A Nov. 23 survey released by the Pew Research Center shows that pessimism for the U.S. federal government has reached alarming levels. As the 2016 presidential election nears, the public’s distrust of government could impact which new direction the country takes.
Only 19 percent of respondents say that they trust the government always or most of the time. This is a precipitous drop from October 2001, when 60 percent of the U.S. public had trust in the government after the Sept. 11 terrorist attack, NBC News reports.
The Pew poll shows that 26 percent of Democrats have confidence in the federal government while only 11 percent of Republicans agree.
The public’s disillusionment is largely influenced by the big money in politics. 76 percent of respondents believe that “money has a greater influence of politics and elected officials today than in the past,” according to NBC News.
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Roughly three out of four respondents agree that government is “run by a few big interests looking for themselves” instead of “for the benefit of all the people,” the Los Angeles Times reports.
While the public overwhelmingly distrust the government, they give it a good job rating on some responsibilities. Roughly three out of four respondents believe that the government handles security well, be it protecting citizens from terrorism, enforcing food safety or responding to natural disasters, according to the Los Angeles Times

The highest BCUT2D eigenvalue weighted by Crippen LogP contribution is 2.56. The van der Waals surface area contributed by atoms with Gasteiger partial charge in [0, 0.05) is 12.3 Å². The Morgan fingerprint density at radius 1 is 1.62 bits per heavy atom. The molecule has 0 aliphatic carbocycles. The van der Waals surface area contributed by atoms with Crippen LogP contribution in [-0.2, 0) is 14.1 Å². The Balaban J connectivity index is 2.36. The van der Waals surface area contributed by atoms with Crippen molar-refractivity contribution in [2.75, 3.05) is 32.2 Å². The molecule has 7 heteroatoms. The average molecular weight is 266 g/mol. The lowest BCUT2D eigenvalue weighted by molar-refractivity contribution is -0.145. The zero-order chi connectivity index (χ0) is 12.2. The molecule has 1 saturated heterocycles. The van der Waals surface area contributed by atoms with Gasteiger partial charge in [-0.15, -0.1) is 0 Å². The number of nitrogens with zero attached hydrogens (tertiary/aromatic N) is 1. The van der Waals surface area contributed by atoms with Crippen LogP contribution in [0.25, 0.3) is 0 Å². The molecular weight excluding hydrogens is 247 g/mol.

However, while there is a bipartisan consensus on government making the U.S. safe, there is sharp partisan divide on issues like the economy and health care, with Democrats and Republicans disagreeing on the government’s efficiency, NBC News reports.
Roughly two-thirds of the public feels that their side loses on the important issues. There does not even seem to be much optimism amongst young people, with only 38 percent of adults younger than thirty admitting they have “quite a lot” of confidence in the future of America, according to NBC News.
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The public’s discontent with government could impact the general presidential election in November 2016. The general mood could impact the eventual Democratic presidential nominee due to the party’s association with big government.
Two recent polls conducted by Florida Atlantic University and Quinnipiac University show Democratic frontrunner Hillary Clinton trailing behind GOP candidates in both Florida and Colorado, two crucial swing states according to The Hill.